juggling One of the fun aspects of being a writer are those days, weeks, and if you’re lucky – months, where your imagination is full of ideas.

It may not happen often. However, when it does happen why not capitalize on it?

Many writers feel the need to focus on one story and stick with it until the story is finished.

This can feel like shackles if you’re feeling uninspired about a particular story or you’re ignoring fantastic ideas for other material. Don’t sacrifice a future story for the present.

Learn to Juggle!

No, not literally juggle. I tried that once and decided I was better off finding a sexy man who could juggle – I did too!

However, I did learn to juggle multiple writing projects. Here are my tips for success, and survival:

1. Create Systems – I keep each manuscript in a different folder both on my computer and on my desk. Yep, I have a 3-ring binder for each story I’m working on and a designated notebook because I often write longhand. If you prefer, check out Scrivener which is a software system that organizes your stories. It has, in my opinion, a steep learning curve, but many writers swear by it and say that it is well worth the time it took to learn how to use it. It’s pretty inexpensive, $40, and they offer a free trial. http://www.literatureandlatte.com/scrivener.php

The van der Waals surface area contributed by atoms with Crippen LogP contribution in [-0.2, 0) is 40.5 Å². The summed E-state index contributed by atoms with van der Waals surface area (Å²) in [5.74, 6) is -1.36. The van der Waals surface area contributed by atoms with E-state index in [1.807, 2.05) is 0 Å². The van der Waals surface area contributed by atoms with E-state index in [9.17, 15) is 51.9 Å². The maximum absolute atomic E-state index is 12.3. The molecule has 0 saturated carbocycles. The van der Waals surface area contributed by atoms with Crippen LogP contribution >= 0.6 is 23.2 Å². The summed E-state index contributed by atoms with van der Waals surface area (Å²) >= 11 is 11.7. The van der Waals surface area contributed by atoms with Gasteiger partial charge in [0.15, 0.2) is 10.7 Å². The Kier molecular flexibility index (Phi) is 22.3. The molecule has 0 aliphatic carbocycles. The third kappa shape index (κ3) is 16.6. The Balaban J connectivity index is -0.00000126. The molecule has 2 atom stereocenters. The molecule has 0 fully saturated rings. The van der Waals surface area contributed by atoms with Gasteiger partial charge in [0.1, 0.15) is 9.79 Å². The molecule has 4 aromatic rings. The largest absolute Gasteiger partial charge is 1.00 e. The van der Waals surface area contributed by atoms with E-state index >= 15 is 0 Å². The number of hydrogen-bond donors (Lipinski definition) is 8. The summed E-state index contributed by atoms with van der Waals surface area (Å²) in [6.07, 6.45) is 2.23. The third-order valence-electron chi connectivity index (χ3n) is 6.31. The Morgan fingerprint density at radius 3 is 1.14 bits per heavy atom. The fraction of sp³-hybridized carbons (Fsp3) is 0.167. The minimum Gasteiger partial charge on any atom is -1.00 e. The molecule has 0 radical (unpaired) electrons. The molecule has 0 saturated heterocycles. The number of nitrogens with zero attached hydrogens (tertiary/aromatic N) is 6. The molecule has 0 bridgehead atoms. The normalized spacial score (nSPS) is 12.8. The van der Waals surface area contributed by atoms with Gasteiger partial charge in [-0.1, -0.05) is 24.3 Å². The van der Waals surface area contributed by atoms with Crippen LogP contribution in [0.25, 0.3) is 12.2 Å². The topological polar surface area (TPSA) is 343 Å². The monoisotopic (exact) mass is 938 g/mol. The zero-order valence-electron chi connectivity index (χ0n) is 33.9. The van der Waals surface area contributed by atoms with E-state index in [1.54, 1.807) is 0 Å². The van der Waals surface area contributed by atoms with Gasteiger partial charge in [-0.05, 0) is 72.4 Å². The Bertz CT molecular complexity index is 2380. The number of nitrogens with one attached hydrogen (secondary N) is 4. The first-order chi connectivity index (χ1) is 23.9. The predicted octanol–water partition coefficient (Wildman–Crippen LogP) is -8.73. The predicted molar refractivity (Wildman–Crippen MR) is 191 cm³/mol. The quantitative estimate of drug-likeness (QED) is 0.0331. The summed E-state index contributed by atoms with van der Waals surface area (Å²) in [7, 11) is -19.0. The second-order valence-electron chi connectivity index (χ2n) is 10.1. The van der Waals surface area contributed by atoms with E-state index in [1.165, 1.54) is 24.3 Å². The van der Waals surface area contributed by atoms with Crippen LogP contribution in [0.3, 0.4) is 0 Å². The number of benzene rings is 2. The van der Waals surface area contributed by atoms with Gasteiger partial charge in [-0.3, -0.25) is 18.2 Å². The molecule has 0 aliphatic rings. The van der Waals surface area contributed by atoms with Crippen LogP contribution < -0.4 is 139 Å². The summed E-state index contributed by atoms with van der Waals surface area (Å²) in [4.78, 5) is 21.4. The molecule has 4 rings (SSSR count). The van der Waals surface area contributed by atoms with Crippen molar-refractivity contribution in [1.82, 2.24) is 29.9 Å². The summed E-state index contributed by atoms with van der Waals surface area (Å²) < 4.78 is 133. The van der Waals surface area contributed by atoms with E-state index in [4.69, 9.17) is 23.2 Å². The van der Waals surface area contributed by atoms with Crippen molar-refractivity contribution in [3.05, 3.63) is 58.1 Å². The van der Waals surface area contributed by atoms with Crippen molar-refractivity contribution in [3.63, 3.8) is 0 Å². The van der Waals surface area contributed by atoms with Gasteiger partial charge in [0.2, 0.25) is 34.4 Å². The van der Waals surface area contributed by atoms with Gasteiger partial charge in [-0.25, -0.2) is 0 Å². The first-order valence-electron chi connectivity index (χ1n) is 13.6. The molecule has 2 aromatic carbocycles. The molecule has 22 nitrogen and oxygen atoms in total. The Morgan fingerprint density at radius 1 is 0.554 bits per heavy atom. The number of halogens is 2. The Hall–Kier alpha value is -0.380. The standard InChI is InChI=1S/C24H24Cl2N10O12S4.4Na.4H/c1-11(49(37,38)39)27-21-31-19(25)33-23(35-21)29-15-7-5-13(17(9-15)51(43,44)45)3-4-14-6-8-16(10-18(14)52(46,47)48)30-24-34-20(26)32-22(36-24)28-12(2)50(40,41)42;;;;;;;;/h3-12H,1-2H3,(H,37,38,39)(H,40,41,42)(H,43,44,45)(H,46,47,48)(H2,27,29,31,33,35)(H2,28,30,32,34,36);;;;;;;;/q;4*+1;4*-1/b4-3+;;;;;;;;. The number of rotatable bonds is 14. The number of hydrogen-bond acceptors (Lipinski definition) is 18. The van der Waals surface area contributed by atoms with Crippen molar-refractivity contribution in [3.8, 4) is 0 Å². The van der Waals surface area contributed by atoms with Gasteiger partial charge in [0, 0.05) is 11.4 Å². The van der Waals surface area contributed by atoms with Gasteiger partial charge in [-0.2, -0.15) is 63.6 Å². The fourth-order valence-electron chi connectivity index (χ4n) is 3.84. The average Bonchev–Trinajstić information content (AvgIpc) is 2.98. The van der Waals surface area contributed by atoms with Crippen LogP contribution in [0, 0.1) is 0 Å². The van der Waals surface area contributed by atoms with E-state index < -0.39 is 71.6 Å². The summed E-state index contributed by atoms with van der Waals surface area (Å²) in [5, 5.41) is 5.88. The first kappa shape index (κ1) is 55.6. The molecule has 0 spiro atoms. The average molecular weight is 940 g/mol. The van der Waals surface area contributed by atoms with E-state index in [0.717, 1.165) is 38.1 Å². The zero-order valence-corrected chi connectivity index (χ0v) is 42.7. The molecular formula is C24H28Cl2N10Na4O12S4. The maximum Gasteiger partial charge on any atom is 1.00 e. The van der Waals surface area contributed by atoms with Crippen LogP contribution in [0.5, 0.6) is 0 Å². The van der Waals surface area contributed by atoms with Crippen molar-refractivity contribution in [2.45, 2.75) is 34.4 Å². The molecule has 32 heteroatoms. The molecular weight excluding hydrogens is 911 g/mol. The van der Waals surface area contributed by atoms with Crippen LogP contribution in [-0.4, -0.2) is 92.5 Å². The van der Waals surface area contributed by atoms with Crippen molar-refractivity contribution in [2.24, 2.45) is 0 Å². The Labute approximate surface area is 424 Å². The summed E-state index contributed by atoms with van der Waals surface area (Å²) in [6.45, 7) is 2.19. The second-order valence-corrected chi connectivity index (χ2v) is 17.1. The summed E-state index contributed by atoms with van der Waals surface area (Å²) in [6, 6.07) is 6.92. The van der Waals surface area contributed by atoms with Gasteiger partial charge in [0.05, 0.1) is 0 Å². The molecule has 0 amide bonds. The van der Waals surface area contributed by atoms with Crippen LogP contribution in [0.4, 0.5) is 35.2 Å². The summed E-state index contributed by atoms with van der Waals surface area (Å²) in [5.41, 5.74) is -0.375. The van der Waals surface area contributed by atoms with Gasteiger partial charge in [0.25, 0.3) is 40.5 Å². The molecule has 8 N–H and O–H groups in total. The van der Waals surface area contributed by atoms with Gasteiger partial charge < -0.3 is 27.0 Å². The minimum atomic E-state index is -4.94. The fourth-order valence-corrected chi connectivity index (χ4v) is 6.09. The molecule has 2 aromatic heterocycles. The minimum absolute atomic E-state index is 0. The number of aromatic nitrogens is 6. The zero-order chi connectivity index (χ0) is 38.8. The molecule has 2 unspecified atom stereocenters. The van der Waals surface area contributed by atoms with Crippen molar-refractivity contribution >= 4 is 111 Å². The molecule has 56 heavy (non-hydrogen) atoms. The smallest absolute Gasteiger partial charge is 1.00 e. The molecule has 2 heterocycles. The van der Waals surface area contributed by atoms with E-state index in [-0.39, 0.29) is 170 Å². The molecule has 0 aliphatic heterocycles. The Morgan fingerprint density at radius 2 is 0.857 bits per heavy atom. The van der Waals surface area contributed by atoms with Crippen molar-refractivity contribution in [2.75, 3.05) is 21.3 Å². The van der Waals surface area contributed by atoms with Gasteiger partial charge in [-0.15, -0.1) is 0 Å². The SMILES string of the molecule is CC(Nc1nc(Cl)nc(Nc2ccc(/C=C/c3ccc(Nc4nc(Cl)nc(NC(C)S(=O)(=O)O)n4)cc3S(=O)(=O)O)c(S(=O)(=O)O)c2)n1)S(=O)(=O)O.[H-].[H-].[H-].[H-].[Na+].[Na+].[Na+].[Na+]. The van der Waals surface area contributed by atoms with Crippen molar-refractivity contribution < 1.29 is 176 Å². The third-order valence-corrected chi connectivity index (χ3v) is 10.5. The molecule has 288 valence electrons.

2. Go With What Feels Right – You might wake up with a plan to work on one story but your characters from the other are knocking on your door. Go with it. Or break up your day and work on both stories. Creative writing is a process and as much as we try to control the process, sometimes we just have to let go and enjoy the ride. Embrace the inspiration and ideas you’re having at the moment, regardless of where they come from or where they’re going. Have faith in yourself and your personal writing process.

3. Get Feedback – When you’re deeply immersed in several different stories it can be difficult to step back and assess them with a critical eye. That’s fine. That’s what critique partners and beta readers are for. Write to your heart’s content and let the muse work without self-editing and internal criticism and ask others to help you get clarity on the material.

Enjoy the writing process and be prolific!